First Mover Americas: The Bitcoin Death Cross

The latest moves in crypto markets in context for April 25, 2022.Read MoreFeedzy

Good morning, and welcome to First Mover. Here’s what’s happening this morning:

Market Moves: Risk-off drives bitcoin lower. The cryptocurrency’s three-day chart shows an impending death cross.

Chartist’s Corner: ‘Built to Fail?’ Why TerraUSD’s growth is giving finance experts nightmares.

And check out the CoinDesk TV show “First Mover,” hosted by Christine Lee, Emily Parker and Lawrence Lewitinn at 9:00 a.m. U.S. Eastern time.

Sergey Vasylchuk, founder and CEO, Everstake

Maxim Galash, CEO, Coinchange

Dan Jeffries, managing director, AI Infrastructure Alliance

By Omkar Godbole

Bitcoin’s bear market has plenty of steam left. That’s the message from an impending death cross on the lesser-followed three-day chart, where each candle represents 72 hours.

The death cross occurs when the 50-candle simple moving average (SMA) crosses below the 200-candle SMA. Aficionados of technical analysis consider the ominously sounding chart pattern a warning of a more profound price drop.

And while its predictive powers are constantly questioned, given it is based on backward-looking moving averages, its past record on the three-day chart as a doom indicator is perfect.

(Omkar Godbole/CoinDesk, TradingView)

Bitcoin’s stalled bear market resumed with prices falling by more than 40% in the weeks following the confirmation of the death cross on the three-day chart in mid-November 2018. Similar price action was observed following the death cross of mid-December 2014.

Notably, bitcoin (BTC) bottomed out a month later on both occasions. In other words, the post-death cross sell-off marked the final legs of the then-bear markets.

So, if history is a guide, bitcoin could be in for another round of beating before prospects turn bright.


Bitcoin dropped to $38,300 early Monday as renewed coronavirus outbreak in China threatened to worsen the high inflation-low growth situation facing the global economy. Ether (ETH) followed suit, dropping to $2,800 at one point, the lowest since mid-March.

Bitcoin’s implied volatility, or expectations for price turbulence, spiked on aggressive options buying.

That was expected, given the implied volatility looked cheap compared to its historical standards and lifetime average. The implied volatility is mean-reverting. Therefore, savvy traders buy options when the implied volatility is cheap and sell when it is expensive.

By David Z. Morris

Late on Monday, April 18, the stablecoin terraUSD (UST) edged out Binance’s BUSD to become the third-largest stablecoin by market cap. There are now nearly $18 billion UST in circulation. That’s well below the nearly $50 billion total for Circle’s USDC, or the $82 billion worth of Tether’s USDT roaming the Earth.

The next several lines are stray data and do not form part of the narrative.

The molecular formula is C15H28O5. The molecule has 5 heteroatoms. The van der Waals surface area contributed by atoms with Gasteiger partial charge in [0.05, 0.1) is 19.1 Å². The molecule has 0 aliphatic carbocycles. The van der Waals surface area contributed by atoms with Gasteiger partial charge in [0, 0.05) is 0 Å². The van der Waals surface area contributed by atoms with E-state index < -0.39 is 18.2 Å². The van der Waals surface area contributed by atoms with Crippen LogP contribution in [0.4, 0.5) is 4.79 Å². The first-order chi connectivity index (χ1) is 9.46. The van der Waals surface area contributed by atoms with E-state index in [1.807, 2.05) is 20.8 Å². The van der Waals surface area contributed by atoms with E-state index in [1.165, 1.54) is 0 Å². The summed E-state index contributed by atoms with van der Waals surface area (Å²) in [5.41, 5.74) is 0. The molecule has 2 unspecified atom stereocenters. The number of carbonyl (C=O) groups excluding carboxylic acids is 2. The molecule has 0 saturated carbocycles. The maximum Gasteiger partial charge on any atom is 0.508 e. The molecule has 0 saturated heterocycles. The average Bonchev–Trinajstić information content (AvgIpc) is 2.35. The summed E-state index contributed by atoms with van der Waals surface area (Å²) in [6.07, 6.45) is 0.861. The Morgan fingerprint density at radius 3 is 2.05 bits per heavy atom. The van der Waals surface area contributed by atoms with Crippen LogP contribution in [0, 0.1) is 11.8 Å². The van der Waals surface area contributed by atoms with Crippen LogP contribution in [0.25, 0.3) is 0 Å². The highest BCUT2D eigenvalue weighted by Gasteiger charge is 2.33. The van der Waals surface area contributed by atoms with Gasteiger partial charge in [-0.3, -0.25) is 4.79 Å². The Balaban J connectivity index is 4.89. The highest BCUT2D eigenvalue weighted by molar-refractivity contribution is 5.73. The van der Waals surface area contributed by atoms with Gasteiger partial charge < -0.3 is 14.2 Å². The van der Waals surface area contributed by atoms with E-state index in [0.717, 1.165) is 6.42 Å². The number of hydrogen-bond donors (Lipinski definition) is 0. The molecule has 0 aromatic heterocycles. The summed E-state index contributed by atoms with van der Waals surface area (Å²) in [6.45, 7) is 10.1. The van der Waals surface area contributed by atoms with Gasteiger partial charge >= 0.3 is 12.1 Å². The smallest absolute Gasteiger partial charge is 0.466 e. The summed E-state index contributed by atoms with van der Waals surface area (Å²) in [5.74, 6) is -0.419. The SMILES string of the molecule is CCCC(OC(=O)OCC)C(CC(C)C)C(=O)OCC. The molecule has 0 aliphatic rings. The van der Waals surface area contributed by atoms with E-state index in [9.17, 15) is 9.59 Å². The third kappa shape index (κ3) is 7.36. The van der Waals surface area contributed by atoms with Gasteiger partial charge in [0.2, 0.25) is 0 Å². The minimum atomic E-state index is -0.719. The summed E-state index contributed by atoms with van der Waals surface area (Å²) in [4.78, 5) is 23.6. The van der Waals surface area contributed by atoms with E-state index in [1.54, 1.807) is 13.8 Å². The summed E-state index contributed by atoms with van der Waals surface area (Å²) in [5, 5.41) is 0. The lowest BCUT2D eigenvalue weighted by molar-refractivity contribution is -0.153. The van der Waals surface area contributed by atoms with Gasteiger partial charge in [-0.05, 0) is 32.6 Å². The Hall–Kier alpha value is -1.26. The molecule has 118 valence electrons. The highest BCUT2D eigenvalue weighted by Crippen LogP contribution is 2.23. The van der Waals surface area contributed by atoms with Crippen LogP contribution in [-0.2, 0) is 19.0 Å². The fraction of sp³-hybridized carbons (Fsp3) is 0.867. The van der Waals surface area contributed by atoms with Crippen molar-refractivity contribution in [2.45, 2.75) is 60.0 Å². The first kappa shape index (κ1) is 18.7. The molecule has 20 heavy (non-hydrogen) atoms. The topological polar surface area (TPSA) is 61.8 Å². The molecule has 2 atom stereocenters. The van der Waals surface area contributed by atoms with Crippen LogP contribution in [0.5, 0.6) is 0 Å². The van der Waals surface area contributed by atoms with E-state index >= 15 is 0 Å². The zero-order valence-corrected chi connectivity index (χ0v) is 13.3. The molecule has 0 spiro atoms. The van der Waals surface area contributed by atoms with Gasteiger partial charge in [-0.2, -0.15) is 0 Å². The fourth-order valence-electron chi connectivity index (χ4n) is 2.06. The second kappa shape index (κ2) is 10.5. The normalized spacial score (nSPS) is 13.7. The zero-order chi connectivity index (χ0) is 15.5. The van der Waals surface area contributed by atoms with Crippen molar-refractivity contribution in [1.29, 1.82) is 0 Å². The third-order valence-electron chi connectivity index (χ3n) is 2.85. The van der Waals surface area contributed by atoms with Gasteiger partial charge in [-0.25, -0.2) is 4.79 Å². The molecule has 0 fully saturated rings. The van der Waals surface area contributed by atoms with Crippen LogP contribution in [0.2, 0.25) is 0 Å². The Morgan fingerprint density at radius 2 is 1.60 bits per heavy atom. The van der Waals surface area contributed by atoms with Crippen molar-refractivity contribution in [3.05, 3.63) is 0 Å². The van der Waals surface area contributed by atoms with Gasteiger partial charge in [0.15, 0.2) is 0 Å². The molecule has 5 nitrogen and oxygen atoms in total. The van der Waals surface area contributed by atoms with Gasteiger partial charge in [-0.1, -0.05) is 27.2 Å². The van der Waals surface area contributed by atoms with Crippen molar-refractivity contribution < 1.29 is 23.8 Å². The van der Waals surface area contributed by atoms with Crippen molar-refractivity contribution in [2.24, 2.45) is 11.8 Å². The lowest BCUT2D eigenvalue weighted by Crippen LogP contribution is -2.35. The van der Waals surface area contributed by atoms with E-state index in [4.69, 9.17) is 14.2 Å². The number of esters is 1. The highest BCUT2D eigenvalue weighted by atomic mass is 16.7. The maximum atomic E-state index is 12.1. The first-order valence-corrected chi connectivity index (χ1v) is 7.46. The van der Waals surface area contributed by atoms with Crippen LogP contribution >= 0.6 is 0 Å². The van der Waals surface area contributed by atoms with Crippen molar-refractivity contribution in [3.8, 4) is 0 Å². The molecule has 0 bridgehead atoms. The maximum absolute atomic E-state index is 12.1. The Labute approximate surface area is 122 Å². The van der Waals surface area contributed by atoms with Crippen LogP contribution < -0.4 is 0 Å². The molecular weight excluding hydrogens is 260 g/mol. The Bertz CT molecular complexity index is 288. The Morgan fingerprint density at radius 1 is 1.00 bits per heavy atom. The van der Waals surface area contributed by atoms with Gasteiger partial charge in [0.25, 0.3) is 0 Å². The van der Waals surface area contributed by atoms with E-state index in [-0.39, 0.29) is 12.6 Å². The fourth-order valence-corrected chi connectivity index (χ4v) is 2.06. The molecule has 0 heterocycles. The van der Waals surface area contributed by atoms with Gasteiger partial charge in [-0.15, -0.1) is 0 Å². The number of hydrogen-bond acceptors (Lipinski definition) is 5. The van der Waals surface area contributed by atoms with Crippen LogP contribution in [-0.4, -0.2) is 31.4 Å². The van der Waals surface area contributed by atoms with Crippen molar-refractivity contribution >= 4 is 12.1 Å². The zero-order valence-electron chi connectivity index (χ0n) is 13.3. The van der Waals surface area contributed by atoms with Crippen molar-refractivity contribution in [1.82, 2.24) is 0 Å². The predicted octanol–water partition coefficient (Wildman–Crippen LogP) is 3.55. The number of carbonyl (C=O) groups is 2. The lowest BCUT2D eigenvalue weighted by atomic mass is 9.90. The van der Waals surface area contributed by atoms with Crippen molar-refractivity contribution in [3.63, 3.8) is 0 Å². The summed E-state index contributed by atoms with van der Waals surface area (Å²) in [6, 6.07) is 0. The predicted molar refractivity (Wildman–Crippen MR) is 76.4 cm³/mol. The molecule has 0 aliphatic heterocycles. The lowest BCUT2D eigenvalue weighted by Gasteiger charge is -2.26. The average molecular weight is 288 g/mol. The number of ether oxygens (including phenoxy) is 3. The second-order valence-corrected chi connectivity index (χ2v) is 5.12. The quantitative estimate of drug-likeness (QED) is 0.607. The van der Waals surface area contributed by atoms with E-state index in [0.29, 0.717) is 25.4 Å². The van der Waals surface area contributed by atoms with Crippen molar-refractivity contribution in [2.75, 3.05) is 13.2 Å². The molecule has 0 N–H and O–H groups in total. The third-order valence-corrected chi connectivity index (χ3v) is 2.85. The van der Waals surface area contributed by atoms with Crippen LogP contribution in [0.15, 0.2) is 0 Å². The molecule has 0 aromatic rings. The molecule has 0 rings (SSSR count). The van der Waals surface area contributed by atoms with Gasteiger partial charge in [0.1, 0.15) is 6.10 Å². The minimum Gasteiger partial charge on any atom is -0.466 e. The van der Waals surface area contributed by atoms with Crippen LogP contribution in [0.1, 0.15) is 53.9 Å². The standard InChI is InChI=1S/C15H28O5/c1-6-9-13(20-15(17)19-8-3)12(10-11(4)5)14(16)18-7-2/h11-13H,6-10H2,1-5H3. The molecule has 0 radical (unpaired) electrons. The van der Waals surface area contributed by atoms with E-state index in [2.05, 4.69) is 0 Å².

But UST is also much different from those competitors, in ways that could make it incredibly risky.

Stablecoins are tokens tracked by a blockchain, but in contrast to assets like bitcoin (BTC), they’re intended to consistently match the buying power of a fiat currency, most often the U.S. dollar. Stablecoins were first created to give active crypto traders a tool for moving quickly between more volatile positions, though as we’ll see, the potential for big interest rates on loans has also helped attract capital.

USDT and USDC are so-called “backed” or collateralized stablecoins. They keep their 1:1 dollar “peg” because they are (ostensibly) backed by bank accounts holding dollars, or by other dollar equivalent assets, for which tokens can be redeemed – although Tether has been notoriously reticent to specify the nature of its reserves.

UST, by contrast, began life as what’s known as an “algorithmic” stablecoin. These could also be referred to as “decentralized” stablecoins because decentralization is their primary reason for existing. A collateralized stablecoin like USDT or USDC is reliant on banks and traditional markets. That makes them in turn subject to regulation, enforcement and ultimately, censorship of transactions. Circle and Tether are run by centralized corporate entities with the ability to blacklist users and even seize their funds. Both systems have done this, sometimes at government behest.

In principle, algorithmic stablecoins like UST don’t have this censorship risk because they are not run by centralized corporate structures and do not hold backing in traditional institutions like banks. Of course, in reality “decentralization” is relative, and most such systems today still have key men, such as Do Kwon at Terraform Labs, or affiliated organizations that provide labor and funding. Whatever a system’s “decentralized” branding, regulators can still go after such public targets, a risk that’s worth keeping in mind.

Today’s newsletter was edited by Omkar Godbole and produced by Parikshit Mishra and Nelson Wang.


The leader in news and information on cryptocurrency, digital assets and the future of money, CoinDesk is a media outlet that strives for the highest journalistic standards and abides by a strict set of editorial policies. CoinDesk is an independent operating subsidiary of Digital Currency Group, which invests in cryptocurrencies and blockchain startups. As part of their compensation, certain CoinDesk employees, including editorial employees, may receive exposure to DCG equity in the form of stock appreciation rights, which vest over a multi-year period. CoinDesk journalists are not allowed to purchase stock outright in DCG.

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